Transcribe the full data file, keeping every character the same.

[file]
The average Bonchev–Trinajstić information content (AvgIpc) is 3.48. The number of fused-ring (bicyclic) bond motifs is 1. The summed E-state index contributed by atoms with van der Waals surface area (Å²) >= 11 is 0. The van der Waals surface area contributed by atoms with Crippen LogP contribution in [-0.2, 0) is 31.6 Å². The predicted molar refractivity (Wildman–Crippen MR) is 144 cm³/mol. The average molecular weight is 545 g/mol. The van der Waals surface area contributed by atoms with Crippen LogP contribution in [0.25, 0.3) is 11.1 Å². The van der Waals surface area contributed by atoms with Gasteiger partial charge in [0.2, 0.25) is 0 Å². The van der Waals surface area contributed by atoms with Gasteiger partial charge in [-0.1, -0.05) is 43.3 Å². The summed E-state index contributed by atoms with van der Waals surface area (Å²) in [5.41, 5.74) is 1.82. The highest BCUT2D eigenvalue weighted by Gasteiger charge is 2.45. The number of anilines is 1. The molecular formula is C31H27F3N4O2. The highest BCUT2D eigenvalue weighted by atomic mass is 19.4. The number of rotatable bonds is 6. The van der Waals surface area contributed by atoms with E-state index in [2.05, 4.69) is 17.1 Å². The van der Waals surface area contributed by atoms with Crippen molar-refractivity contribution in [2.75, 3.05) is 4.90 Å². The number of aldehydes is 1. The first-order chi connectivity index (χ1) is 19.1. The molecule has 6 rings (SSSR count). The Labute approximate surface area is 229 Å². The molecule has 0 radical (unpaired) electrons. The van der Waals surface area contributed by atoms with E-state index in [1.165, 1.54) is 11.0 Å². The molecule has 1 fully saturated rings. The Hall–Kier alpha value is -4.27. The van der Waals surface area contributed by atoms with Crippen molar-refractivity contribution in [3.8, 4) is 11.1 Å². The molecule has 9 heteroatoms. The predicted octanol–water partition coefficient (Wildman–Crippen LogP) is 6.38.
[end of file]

The average Bonchev–Trinajstić information content (AvgIpc) is 3.48. The number of fused-ring (bicyclic) bond motifs is 1. The summed E-state index contributed by atoms with van der Waals surface area (Å²) >= 11 is 0. The van der Waals surface area contributed by atoms with Crippen LogP contribution in [-0.2, 0) is 31.6 Å². The predicted molar refractivity (Wildman–Crippen MR) is 144 cm³/mol. The average molecular weight is 545 g/mol. The van der Waals surface area contributed by atoms with Crippen LogP contribution in [0.25, 0.3) is 11.1 Å². The van der Waals surface area contributed by atoms with Gasteiger partial charge in [0.2, 0.25) is 0 Å². The van der Waals surface area contributed by atoms with Gasteiger partial charge in [-0.1, -0.05) is 43.3 Å². The summed E-state index contributed by atoms with van der Waals surface area (Å²) in [5.41, 5.74) is 1.82. The highest BCUT2D eigenvalue weighted by Gasteiger charge is 2.45. The number of anilines is 1. The molecular formula is C31H27F3N4O2. The highest BCUT2D eigenvalue weighted by atomic mass is 19.4. The number of rotatable bonds is 6. The van der Waals surface area contributed by atoms with E-state index in [2.05, 4.69) is 17.1 Å². The van der Waals surface area contributed by atoms with Crippen molar-refractivity contribution in [2.75, 3.05) is 4.90 Å². The number of aldehydes is 1. The first-order chi connectivity index (χ1) is 19.1. The molecule has 6 rings (SSSR count). The Labute approximate surface area is 229 Å². The molecule has 0 radical (unpaired) electrons. The van der Waals surface area contributed by atoms with E-state index in [1.165, 1.54) is 11.0 Å². The molecule has 1 fully saturated rings. The Hall–Kier alpha value is -4.27. The van der Waals surface area contributed by atoms with Crippen molar-refractivity contribution in [3.8, 4) is 11.1 Å². The molecule has 9 heteroatoms. The predicted octanol–water partition coefficient (Wildman–Crippen LogP) is 6.38.